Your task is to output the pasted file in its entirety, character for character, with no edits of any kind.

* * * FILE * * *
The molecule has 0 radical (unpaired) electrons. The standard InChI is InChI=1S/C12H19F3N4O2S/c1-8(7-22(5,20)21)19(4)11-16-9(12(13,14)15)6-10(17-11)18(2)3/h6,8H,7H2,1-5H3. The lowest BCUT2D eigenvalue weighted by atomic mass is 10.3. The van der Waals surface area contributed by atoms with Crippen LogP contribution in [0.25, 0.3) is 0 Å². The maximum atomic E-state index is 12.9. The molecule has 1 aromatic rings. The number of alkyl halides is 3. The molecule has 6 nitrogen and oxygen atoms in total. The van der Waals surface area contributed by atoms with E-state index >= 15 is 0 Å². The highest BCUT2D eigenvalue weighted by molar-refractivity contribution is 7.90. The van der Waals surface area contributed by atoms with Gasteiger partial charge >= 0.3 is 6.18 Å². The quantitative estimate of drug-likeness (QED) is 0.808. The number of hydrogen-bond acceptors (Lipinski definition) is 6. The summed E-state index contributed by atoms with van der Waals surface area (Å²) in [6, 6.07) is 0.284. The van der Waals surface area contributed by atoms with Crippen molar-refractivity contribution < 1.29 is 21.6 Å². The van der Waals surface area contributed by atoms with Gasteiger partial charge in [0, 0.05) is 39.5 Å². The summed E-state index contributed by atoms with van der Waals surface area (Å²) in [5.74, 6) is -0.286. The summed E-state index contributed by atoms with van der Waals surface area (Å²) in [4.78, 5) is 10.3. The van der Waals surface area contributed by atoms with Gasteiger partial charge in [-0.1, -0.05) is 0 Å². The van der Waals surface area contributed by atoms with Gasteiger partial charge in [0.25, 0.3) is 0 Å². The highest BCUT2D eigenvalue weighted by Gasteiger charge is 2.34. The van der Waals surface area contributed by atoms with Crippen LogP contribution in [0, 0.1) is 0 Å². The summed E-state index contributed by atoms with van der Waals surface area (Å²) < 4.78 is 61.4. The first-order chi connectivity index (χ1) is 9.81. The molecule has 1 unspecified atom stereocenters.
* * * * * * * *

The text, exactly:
The molecule has 0 radical (unpaired) electrons. The standard InChI is InChI=1S/C12H19F3N4O2S/c1-8(7-22(5,20)21)19(4)11-16-9(12(13,14)15)6-10(17-11)18(2)3/h6,8H,7H2,1-5H3. The lowest BCUT2D eigenvalue weighted by atomic mass is 10.3. The van der Waals surface area contributed by atoms with Crippen LogP contribution in [0.25, 0.3) is 0 Å². The maximum atomic E-state index is 12.9. The molecule has 1 aromatic rings. The number of alkyl halides is 3. The molecule has 6 nitrogen and oxygen atoms in total. The van der Waals surface area contributed by atoms with E-state index >= 15 is 0 Å². The highest BCUT2D eigenvalue weighted by molar-refractivity contribution is 7.90. The van der Waals surface area contributed by atoms with Gasteiger partial charge >= 0.3 is 6.18 Å². The quantitative estimate of drug-likeness (QED) is 0.808. The number of hydrogen-bond acceptors (Lipinski definition) is 6. The summed E-state index contributed by atoms with van der Waals surface area (Å²) in [6, 6.07) is 0.284. The van der Waals surface area contributed by atoms with Crippen molar-refractivity contribution < 1.29 is 21.6 Å². The van der Waals surface area contributed by atoms with Gasteiger partial charge in [0, 0.05) is 39.5 Å². The summed E-state index contributed by atoms with van der Waals surface area (Å²) in [5.74, 6) is -0.286. The summed E-state index contributed by atoms with van der Waals surface area (Å²) in [4.78, 5) is 10.3. The van der Waals surface area contributed by atoms with Gasteiger partial charge in [-0.1, -0.05) is 0 Å². The van der Waals surface area contributed by atoms with Gasteiger partial charge in [0.25, 0.3) is 0 Å². The highest BCUT2D eigenvalue weighted by Gasteiger charge is 2.34. The van der Waals surface area contributed by atoms with Crippen LogP contribution in [0, 0.1) is 0 Å². The summed E-state index contributed by atoms with van der Waals surface area (Å²) < 4.78 is 61.4. The first-order chi connectivity index (χ1) is 9.81. The molecule has 1 unspecified atom stereocenters.